2014 Deceased Member — Robert Joseph Johansen

In Memory of Robert Joseph Johansen

  

Robert Joseph Johansen, beloved husband of Mary Johansen, died of complications following a knee replacement operation at his home in Yonkers, New York, on May 1, 2014; the day before his 92nd birthday.

Born in Bronx, New York, to Irving and Margaret Johansen, he was baptized at St. Thomas Aquinas Church. He also became a parishioner of St. Margaret of Cortona Parish. He would later serve as president of the Holy Name Society, an occasional lector, usher and eventually head usher, from 1949 to 2009.

Bob was a proud graduate of St. Simon Stock Parochial School and High School. While attending Manhattan College in Riverdale, NY, he built his own amplifier, enabling him to become the disc jockey at Manhattan College’s weekly tea dances. He later would use that amplifier to announce the attack on Pearl Harbor to the campus community. Bob graduated in 1943 with first honors with a degree in Mathematics from Manhattan College. He was a member of the Epsilon Sigma Pi honor society.

As a part of the class of 1943, Bob was part of a generation of Americans whose graduation was accelerated so the young men could enter World War II. Bob enlisted in the Army Air Force and served throughout the war as a “geodetic computer”, performing mathematical computations for the 7th AAF Geodetic Control Squadron. He was honorably discharged as a corporal on Feb. 13, 1946.

Following the war, Bob began coursework for a master’s in Mathematics and Statistics at Columbia University while beginning to study for the actuarial exams. After passing his exams, he was admitted as a Fellow of the Society of Actuaries on May 10, 1954. He earned his master’s degree from Columbia in 1974. He was also a member of the American Statistical Association, the New York Academy of Sciences, the National Association of Securities Dealers and the International Actuarial Association. For many years, he served on committees of the National Association of Insurance Commissioners and the Council of Professional Associations on Federal Statistics. He was also listed in Who’s Who.

Bob joined the actuarial department of the Metropolitan Life Insurance Company in 1947, became an officer in 1960, and was promoted to vice president in 1970. He headed the underwriting department and during the Vietnam War successfully insured aircraft against war risk when others would not. He retired as vice president and actuary in 1982 to form his own consulting firm, Life Actuarial Services.

In retirement, Bob also continued his work with the Society of Actuaries, serving in many capacities, including Treasurer of the SOA Board of Directors. He also chaired several committees including the Examination Committee, the Committee on Life insurance Research and the Task Force on Mortality Guarantees in Variable Products. Bob founded the SOA’s Living to 100 and Beyond Symposium, which brings together thought leaders from government and industry from around the world to discuss future longevity and the impact of increasing longevity. He also chaired the symposium committee.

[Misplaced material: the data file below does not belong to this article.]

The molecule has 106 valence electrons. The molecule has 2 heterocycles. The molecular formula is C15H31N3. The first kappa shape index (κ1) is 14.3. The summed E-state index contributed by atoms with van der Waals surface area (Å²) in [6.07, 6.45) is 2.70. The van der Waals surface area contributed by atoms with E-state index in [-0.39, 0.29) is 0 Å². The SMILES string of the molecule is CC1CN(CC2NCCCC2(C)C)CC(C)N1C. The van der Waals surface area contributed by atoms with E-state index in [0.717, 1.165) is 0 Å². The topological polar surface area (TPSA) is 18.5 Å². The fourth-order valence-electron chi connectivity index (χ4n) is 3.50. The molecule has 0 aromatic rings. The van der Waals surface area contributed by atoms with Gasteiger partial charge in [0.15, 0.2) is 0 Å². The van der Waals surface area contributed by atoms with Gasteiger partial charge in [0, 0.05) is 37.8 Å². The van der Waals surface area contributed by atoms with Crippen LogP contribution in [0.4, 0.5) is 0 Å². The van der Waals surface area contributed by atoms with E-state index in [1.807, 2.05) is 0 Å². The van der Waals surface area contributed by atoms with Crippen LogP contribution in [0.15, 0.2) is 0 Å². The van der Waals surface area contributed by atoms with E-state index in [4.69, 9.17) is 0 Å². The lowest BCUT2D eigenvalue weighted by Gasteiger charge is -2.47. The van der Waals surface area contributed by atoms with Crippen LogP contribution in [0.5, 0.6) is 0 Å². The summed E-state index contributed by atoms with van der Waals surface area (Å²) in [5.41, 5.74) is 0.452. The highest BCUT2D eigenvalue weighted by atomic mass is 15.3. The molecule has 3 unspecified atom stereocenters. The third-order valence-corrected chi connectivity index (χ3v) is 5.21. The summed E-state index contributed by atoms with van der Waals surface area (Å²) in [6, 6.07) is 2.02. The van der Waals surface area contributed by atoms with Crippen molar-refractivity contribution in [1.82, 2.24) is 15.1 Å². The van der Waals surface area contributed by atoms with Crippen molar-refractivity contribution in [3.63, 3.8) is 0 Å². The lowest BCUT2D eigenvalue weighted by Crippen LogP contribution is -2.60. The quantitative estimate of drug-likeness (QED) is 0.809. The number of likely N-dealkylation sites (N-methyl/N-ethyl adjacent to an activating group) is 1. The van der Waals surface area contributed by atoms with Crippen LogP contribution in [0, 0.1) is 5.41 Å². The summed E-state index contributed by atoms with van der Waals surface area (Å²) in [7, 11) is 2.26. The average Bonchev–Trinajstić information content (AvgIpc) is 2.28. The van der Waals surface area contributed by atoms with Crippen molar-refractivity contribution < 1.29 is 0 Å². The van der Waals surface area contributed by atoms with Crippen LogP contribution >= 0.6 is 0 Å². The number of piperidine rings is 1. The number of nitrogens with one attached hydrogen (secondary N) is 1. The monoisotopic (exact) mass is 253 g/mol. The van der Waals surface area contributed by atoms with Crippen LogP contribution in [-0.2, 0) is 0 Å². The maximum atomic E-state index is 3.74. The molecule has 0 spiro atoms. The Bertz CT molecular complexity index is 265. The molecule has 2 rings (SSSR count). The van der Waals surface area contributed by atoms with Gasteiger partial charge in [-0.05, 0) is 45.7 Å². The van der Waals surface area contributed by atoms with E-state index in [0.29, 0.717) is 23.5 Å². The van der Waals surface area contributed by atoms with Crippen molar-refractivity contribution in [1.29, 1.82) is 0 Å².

Every American who has life insurance is directly affected by Bob’s work on developing the 1980 and 2001 CSO Valuation Mortality Tables, also known as the smoker versus nonsmoker mortality tables, which all U.S. insurers are required to use. He published numerous articles, including one on the impact of genetic testing on insurance underwriting. In 1974, he became a trustee of Dominican College, Blauvelt.

Bob enjoyed golf, baseball, his motor boat and loved his home in Florida. Bob bought a house in Yonkers, New York, in 1956 and a Mercedes Benz in 1961. On December 19, 1962, he met a young woman in Greenwich Village, and announced that night to his parents that he had met the girl he would marry. He married her on June 27, 1964, at St. Ignatius Loyola Church, Manhattan. He is survived by his beloved wife Mary; his children, Mary Carroll, Robert (Karlam) and David (Chrisanne); and his grandchildren, Caitlin, Kelly, Christine, Kevin, William, Caroline and James. The Mercedes still resides in the garage of the same house in Yonkers.

Robert J. Johansen’s Mass of Christian Burial was celebrated on Wednesday, May 7, at St. Margaret of Cortona Church, Bronx. The burial with military honors took place in Yonkers at St. Mary’s Cemetery on Thursday, May 8. In lieu of flowers, donations may be given to the Discalced Carmelite Nuns of Beacon, New York, or the Disabled American Veterans.